And because I’ll be away all weekend and too knackered when I return home to promote it widely, I’ll leave this one open a little longer. So…
Giveaway closes midnight THURSDAY 14th August 2014, AEST. Australian postal addresses only.
If you’d like to learn more about me and my books, just keep tooling around the website. There’s funstuff like The Story Behind, where I reveal the inspiration behind my books, and plenty to explore on the blog and elsewhere. Why not sign up to my newsletter while you’re here? (Scroll down to the bottom of the Home page) Subscribers get all the news plus exclusive giveaways and my undying affection.
This giveaway has now closed. Congratulations to Astrid, who has won herself a copy of The French Prize. A big warm thank you to everyone who joined in the Feasty fun and shared their best holiday meals. You all made me jealous!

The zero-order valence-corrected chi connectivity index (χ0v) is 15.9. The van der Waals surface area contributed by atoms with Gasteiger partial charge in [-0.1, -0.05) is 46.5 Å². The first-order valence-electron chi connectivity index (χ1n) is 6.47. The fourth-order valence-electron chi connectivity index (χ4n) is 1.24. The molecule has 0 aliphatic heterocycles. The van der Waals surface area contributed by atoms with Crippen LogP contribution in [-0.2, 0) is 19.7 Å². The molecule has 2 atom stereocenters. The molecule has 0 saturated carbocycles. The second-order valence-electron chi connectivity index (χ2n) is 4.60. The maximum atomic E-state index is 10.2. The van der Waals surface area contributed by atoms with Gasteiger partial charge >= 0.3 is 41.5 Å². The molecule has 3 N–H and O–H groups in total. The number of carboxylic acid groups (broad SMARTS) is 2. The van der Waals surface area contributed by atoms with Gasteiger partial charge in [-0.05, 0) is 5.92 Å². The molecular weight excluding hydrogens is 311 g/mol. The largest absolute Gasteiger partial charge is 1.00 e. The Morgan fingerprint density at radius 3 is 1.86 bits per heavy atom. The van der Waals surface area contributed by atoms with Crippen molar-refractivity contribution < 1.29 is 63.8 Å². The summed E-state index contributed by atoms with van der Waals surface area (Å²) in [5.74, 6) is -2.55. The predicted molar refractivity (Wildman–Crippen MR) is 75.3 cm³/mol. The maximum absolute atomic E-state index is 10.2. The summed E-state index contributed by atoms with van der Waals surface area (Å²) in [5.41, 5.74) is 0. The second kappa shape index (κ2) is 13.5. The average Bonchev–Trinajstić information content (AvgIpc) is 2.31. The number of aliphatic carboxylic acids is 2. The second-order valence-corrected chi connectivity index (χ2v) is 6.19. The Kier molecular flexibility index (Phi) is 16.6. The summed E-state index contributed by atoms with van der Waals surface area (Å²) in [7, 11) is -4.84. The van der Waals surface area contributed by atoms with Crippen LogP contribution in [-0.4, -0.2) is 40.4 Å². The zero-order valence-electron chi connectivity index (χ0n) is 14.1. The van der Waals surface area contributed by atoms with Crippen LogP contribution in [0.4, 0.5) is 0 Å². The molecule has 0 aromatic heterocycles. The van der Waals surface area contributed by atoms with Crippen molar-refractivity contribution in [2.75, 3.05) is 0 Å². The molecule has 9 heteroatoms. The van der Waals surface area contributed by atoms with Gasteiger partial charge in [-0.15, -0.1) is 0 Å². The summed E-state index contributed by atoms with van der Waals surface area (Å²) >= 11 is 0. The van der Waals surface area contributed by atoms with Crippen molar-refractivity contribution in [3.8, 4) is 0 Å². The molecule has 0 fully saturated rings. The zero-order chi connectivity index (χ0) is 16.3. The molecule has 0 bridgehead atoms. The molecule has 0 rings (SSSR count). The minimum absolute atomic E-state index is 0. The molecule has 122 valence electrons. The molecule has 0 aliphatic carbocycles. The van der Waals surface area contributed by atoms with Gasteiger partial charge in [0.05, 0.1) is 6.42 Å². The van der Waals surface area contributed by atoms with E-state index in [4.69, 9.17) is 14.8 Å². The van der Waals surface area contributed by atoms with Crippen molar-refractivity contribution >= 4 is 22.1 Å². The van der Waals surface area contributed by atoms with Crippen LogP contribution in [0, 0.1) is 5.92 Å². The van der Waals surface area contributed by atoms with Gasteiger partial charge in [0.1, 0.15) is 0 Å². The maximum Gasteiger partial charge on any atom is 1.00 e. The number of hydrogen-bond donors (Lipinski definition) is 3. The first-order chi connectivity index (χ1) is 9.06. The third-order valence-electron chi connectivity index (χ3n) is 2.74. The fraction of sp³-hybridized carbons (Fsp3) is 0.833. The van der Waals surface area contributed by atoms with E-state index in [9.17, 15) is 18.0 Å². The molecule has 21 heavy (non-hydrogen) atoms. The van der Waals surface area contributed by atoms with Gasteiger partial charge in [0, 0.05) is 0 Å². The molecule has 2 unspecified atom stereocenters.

Hello Feasters! Yes, it’s ME on Friday Feast today, all ready to spoil you with something deliciously bad for you but perfect for winter. However, I know you’re itching to hear the latest Us Heins Weren’t Meant To Play Golf news. Much to our shock, after combining well last week Jim and I headed into the second round our club’s foursomes championships as the nett score leaders. Alas, the curse struck. We were poo. Collapsed in screaming heap of three putts and duffed shots. My darling Swannies, however, did not, beating Richmond by 11 points and leaving them in third behind the Hawks only on percentage. Rah! Now, the second half of this year is rather exciting for me. Not only will The French Prize release in September, my debut rural romance Promises is re-releasing at the end of August in the smaller and cheaper ‘B’ format with a new cover (which I can’t show you just yet). This is a lovely book with a gorgeous story, a courageous heroine and a hero torn by his past. Truly sigh-worthy (if I do say so myself!). Plus lots of funny horses. Take a look.